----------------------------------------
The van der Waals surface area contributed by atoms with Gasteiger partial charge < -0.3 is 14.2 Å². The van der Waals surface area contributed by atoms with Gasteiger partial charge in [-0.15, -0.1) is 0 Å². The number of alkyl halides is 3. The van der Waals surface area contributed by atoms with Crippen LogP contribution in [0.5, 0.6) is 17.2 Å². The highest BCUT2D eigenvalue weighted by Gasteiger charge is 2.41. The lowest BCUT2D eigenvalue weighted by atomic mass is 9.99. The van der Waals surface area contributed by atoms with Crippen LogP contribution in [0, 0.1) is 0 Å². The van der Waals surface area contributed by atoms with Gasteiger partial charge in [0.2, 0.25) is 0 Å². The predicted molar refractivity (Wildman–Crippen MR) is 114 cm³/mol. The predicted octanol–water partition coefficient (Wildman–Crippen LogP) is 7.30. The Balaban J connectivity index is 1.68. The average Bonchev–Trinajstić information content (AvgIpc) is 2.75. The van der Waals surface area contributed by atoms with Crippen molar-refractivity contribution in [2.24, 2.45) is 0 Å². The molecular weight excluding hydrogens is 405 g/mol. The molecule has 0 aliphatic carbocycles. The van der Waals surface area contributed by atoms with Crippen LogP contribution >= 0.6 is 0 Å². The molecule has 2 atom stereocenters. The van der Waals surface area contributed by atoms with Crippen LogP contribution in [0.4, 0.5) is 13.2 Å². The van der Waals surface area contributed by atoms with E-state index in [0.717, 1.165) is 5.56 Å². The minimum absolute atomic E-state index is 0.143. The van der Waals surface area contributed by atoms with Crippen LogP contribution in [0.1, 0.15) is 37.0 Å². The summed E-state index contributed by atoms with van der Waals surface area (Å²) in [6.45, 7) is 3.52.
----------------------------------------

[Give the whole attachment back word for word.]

The van der Waals surface area contributed by atoms with Gasteiger partial charge < -0.3 is 14.2 Å². The van der Waals surface area contributed by atoms with Gasteiger partial charge in [-0.15, -0.1) is 0 Å². The number of alkyl halides is 3. The van der Waals surface area contributed by atoms with Crippen LogP contribution in [0.5, 0.6) is 17.2 Å². The highest BCUT2D eigenvalue weighted by Gasteiger charge is 2.41. The lowest BCUT2D eigenvalue weighted by atomic mass is 9.99. The van der Waals surface area contributed by atoms with Crippen LogP contribution in [0, 0.1) is 0 Å². The van der Waals surface area contributed by atoms with Gasteiger partial charge in [0.2, 0.25) is 0 Å². The predicted molar refractivity (Wildman–Crippen MR) is 114 cm³/mol. The predicted octanol–water partition coefficient (Wildman–Crippen LogP) is 7.30. The Balaban J connectivity index is 1.68. The average Bonchev–Trinajstić information content (AvgIpc) is 2.75. The van der Waals surface area contributed by atoms with Crippen molar-refractivity contribution in [2.24, 2.45) is 0 Å². The molecular weight excluding hydrogens is 405 g/mol. The molecule has 0 aliphatic carbocycles. The van der Waals surface area contributed by atoms with Crippen LogP contribution >= 0.6 is 0 Å². The molecule has 2 atom stereocenters. The van der Waals surface area contributed by atoms with Crippen LogP contribution in [0.4, 0.5) is 13.2 Å². The van der Waals surface area contributed by atoms with E-state index in [0.717, 1.165) is 5.56 Å². The minimum absolute atomic E-state index is 0.143. The van der Waals surface area contributed by atoms with Crippen LogP contribution in [0.1, 0.15) is 37.0 Å². The summed E-state index contributed by atoms with van der Waals surface area (Å²) in [6.45, 7) is 3.52.